It is always important to not let the tax tail wag the income dog, and the same thing is true of IRMAA. You are a single retiree with a steady yearly income of $165,000? That’s great, pay up and be happy. You still have more money left after paying than most retirees.
Where do you get the $165000 figure?
Like Jo Bo says, ain’t it grand?! I hope we pay very high medicare premiums for the rest of two very long lives. Still, it’s nice to know…. Thanks for writing. (But we’re going to have to work on increasing our [MAGI] income if we want to qualify for this prestigious honor!)
I concur. I would add it is “easier” to hit the IRMAA amounts as a single person versus a married couple.
The thing that has always gotten my goat is that I don’t know what the brackets will be two years hence, yet if I go $1 over, I get to pay extra. It is impossible to manage this exactly, so I have to guess what the future brackets will be and then stay a couple thousand short of the limit. This mostly affects my efforts to roll over $$ from IRA to Roth. I could just use the current brackets, knowing the future brackets will be higher, but that means I miss rollover opportunity.
I like to remind myself that to worry about IRMAA is a wonderful problem to have. Even the highest possible Medicare premiums are a bargain compared to the cost of non-subsidized, individual health care plans.
IRMAA premiums always get attention. I don’t see them as surcharges, but more accurately income based premiums similar to what some employers do.
I pay IRMAA, always have and always will. My bracket changes each year it seems driven by RMDs and investments.
I’d rather not of course, but if we buy into the concept of fair share, charging higher premiums for higher income seems fair. Why shouldn’t a couple earning $150,000 in retirement pay more than one earning $40,000 for the same coverage? Remember, the payroll tax on unlimited earnings only fund the Part A trust, not Part B which IRMAA funds (partially).
Only 8% of beneficiaries pay IRMAA premiums.
What I don’t think is fair is that MAGI does not include Roth earnings, but does include tax free municipal bond income. Both should be treated the same in my view and if not, the bond interest should be the one exempt as there is a lower return and the purpose is to help with public funded projects.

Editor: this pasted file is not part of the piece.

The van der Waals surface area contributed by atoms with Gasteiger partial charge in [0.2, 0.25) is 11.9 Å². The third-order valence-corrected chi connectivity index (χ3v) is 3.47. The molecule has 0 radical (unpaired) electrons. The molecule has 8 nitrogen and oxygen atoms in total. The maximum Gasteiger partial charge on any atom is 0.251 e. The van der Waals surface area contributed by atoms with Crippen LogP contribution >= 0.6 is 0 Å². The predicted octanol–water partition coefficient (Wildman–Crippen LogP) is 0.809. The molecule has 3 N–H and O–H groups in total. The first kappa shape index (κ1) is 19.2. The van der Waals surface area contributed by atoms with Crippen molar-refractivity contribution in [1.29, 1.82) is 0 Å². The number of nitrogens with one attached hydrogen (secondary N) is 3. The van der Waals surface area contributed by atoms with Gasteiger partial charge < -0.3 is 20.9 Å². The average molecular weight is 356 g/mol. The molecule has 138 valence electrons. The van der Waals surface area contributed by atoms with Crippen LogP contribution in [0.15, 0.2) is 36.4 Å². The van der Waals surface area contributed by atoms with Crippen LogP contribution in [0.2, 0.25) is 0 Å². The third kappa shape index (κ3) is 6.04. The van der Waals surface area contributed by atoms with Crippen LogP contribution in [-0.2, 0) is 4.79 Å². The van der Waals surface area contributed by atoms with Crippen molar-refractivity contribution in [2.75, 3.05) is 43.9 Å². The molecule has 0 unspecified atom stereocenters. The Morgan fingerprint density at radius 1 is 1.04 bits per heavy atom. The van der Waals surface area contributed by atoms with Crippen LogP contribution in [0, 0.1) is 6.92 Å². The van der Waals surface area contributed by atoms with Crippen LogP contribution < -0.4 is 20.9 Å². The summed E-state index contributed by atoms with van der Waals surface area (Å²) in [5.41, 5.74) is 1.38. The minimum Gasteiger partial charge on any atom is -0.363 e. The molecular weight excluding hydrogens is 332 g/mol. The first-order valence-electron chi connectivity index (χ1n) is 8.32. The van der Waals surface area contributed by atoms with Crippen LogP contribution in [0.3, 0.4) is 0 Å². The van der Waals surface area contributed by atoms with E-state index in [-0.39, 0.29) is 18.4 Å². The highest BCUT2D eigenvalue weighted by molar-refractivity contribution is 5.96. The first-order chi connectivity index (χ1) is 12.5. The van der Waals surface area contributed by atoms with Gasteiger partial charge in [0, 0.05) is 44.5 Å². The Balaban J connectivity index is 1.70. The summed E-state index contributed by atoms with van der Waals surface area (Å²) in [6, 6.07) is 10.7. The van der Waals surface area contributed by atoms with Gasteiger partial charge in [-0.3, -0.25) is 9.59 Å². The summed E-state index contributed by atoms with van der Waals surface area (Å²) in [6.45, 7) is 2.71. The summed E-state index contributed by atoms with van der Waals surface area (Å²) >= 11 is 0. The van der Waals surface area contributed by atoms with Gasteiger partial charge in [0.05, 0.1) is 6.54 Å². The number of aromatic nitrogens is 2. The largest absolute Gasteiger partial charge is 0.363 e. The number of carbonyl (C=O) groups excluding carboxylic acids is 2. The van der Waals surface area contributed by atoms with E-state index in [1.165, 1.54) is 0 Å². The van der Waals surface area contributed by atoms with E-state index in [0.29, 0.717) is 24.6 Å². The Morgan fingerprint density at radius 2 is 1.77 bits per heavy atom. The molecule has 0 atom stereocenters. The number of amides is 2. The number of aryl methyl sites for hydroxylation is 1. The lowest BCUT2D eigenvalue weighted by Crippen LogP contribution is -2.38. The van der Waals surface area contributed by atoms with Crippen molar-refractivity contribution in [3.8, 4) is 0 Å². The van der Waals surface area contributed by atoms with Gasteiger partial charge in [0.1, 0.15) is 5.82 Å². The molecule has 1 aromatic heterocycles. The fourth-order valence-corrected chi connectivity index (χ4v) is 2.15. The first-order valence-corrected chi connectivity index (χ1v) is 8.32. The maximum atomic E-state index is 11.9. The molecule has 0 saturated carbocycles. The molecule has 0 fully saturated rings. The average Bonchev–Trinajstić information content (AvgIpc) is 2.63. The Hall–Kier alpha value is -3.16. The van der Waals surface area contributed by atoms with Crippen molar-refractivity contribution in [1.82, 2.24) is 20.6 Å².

I will think it unfair if Congress changes the rules on the taxation of Roth accounts as I have already paid my taxes in advance for converting from my IRA.
no worry, doubt that will happen, but you didn’t pay taxes on future earnings generated from the Roth and that’s what would be part of MAGI.
@RQuinn – Kind of defeats the purpose of paying the taxes on a ROTH conversion if the future earnings are still taxable. What’s the point?
The issue was concern over Congress changing the rules for MAGI purposes and counts Roth earnings for the purpose of IRMAA only just like how municipal bond interest is counted, but not subject to income tax.
If you either stop work or reduce income you can submit form SSA-44, attest to a Life Changing Event (LCE), estimate your MAGI for the year and reduce or eliminate IRMAA. We had a windfall in 2021 which put us near the top IRMAA bracket, but I will be formally retiring next year and will be under the limits. There are 7 LCE conditions outlined on SSA-44.
Exactly; however, you will need a letter from your previous employer (on their Letterhead) stating when you retired. I appealed and saved tons of IRMAA money premiums that, after I won my appeal, were applied to the standard Medicare Premium Part A until the credits were used up.
Thanks for the direct link to Medicare page.
In regard to IRMAA, I notice that the income trigger has been increased for 2023.
“You’ll pay the higher premium if your modified adjusted gross income, as reported on your IRS tax return from 2 years ago, is more than:
Social Security will tell you if you have to pay a higher premium because of your income.”
Yes I am “assuming” that the IRMAA in 2024 will be $101,000 for my 2022 calculations!
Is the lookback fixed or rolling? e.g. 10 years after I retire (when income will be lower) is premium based on the higher income 2 years prior to claiming or the lower, later income amount? Thanks.
Social Security uses the most recent tax return which is the one two years prior to the year you are enrolling. See above post on form SSA-44 to possibly reduce IRMAA costs.
It’s a rolling two-year period i.e. Social Security is always looking back two years. You can also dispute IRMAA surcharges if you had a “life-changing event.” For instance, contesting seems to work for folks who had a salary two years earlier but have since retired: